• Increase website traffic by tracking linkless mentions on social media and engaging with your audience – especially when people are specifically using or looking for your product.
  • Track brand mentions off social media platforms and do the same thing (a good social listening tool should be able to monitor news sites, blogs, forums, etc.).
  • Monitor user sentiment.

Some easy research you can perform includes monitoring:

  • Which platforms your competitors are (or are not) using.
  • How often they publish new content.
  • How they communicate with their followers.
  • Which types of content get the most engagement.

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You may even want to track competitor linkless mentions, user reviews, and PR so that you can see what their customers like about their product or service – and what you could do better.

8. Try To Track Competitor Ad Spend

If you’ve done everything you can to optimize your website and you’re still getting beat in the SERPs, it’s possible that your competitors are simply outspending you and using paid traffic campaigns to generate conversions and sales.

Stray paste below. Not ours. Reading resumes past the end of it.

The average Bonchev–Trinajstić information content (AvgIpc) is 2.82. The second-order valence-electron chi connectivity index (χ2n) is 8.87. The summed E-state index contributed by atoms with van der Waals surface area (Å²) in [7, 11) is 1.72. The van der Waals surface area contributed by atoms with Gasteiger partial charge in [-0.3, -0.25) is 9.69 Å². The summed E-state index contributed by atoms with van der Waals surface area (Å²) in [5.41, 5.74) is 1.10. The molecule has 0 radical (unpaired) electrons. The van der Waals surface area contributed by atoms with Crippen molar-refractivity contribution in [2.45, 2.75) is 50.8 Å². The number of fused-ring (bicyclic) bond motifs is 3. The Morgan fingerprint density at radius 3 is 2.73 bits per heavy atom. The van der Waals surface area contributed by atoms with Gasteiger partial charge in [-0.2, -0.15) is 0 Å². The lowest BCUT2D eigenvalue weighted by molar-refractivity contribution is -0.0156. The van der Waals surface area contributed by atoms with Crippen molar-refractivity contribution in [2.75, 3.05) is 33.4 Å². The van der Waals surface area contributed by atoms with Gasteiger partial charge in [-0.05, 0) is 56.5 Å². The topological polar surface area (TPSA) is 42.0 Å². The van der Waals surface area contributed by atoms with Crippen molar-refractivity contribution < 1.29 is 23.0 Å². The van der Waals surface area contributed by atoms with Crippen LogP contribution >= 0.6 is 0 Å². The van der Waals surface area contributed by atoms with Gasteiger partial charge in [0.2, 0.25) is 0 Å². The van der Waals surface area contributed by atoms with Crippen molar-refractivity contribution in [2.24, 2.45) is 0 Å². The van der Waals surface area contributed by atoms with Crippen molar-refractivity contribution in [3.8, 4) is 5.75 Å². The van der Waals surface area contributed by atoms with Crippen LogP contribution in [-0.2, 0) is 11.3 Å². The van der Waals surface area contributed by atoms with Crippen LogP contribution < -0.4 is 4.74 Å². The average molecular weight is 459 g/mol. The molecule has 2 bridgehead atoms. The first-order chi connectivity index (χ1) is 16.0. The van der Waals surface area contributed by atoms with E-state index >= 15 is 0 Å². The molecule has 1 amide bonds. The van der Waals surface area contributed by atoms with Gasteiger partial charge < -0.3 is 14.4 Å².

I recommend against trying to match each competitor’s spending tit for tat, but you may find it valuable to monitor their Google Ads campaigns, promoted content, banner ads, paid posts, and more so that you can at least gauge what other people in your niche are spending on advertising.

Conclusion

Now that you have a handle on competitive analysis, the only thing left to do is keep at it.

Continue making small improvements, keeping tabs on your competitors, and monitoring your rankings.